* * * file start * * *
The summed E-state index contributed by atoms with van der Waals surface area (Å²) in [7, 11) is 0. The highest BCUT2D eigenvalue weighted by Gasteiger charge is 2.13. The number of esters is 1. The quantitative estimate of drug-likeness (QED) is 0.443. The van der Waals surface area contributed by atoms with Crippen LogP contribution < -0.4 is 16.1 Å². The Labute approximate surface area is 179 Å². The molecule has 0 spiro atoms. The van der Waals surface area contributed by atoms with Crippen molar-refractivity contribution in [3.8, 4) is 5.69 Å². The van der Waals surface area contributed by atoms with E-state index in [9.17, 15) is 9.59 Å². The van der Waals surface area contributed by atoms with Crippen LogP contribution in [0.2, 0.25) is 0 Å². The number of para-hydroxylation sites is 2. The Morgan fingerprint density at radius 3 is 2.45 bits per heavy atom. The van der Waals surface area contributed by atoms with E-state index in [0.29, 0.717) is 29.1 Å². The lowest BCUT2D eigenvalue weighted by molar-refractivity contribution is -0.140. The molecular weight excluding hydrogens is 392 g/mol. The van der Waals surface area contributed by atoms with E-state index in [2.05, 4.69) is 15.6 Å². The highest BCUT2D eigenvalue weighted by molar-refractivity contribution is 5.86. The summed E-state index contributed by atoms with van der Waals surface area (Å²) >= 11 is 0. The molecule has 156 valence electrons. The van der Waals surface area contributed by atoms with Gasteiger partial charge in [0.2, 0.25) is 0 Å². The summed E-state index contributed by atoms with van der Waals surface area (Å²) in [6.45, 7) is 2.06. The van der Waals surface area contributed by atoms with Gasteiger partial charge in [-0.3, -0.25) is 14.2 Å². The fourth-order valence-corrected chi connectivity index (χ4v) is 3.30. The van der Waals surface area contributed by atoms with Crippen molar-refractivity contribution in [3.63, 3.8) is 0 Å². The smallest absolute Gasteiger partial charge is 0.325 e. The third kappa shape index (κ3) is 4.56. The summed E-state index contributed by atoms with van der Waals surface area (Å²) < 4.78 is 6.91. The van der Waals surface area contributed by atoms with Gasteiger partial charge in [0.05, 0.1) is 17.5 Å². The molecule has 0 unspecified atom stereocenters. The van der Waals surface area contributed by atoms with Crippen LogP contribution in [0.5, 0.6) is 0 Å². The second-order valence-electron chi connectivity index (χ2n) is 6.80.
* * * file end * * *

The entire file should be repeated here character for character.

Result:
The summed E-state index contributed by atoms with van der Waals surface area (Å²) in [7, 11) is 0. The highest BCUT2D eigenvalue weighted by Gasteiger charge is 2.13. The number of esters is 1. The quantitative estimate of drug-likeness (QED) is 0.443. The van der Waals surface area contributed by atoms with Crippen LogP contribution < -0.4 is 16.1 Å². The Labute approximate surface area is 179 Å². The molecule has 0 spiro atoms. The van der Waals surface area contributed by atoms with Crippen molar-refractivity contribution in [3.8, 4) is 5.69 Å². The van der Waals surface area contributed by atoms with E-state index in [9.17, 15) is 9.59 Å². The van der Waals surface area contributed by atoms with Crippen LogP contribution in [0.2, 0.25) is 0 Å². The number of para-hydroxylation sites is 2. The Morgan fingerprint density at radius 3 is 2.45 bits per heavy atom. The van der Waals surface area contributed by atoms with E-state index in [0.29, 0.717) is 29.1 Å². The lowest BCUT2D eigenvalue weighted by molar-refractivity contribution is -0.140. The molecular weight excluding hydrogens is 392 g/mol. The van der Waals surface area contributed by atoms with E-state index in [2.05, 4.69) is 15.6 Å². The highest BCUT2D eigenvalue weighted by molar-refractivity contribution is 5.86. The summed E-state index contributed by atoms with van der Waals surface area (Å²) >= 11 is 0. The molecule has 156 valence electrons. The van der Waals surface area contributed by atoms with Gasteiger partial charge in [0.2, 0.25) is 0 Å². The summed E-state index contributed by atoms with van der Waals surface area (Å²) in [6.45, 7) is 2.06. The van der Waals surface area contributed by atoms with Gasteiger partial charge in [-0.3, -0.25) is 14.2 Å². The fourth-order valence-corrected chi connectivity index (χ4v) is 3.30. The van der Waals surface area contributed by atoms with Crippen molar-refractivity contribution in [3.63, 3.8) is 0 Å². The smallest absolute Gasteiger partial charge is 0.325 e. The third kappa shape index (κ3) is 4.56. The summed E-state index contributed by atoms with van der Waals surface area (Å²) < 4.78 is 6.91. The van der Waals surface area contributed by atoms with Gasteiger partial charge in [0.05, 0.1) is 17.5 Å². The molecule has 0 unspecified atom stereocenters. The van der Waals surface area contributed by atoms with Crippen LogP contribution in [0.5, 0.6) is 0 Å². The second-order valence-electron chi connectivity index (χ2n) is 6.80.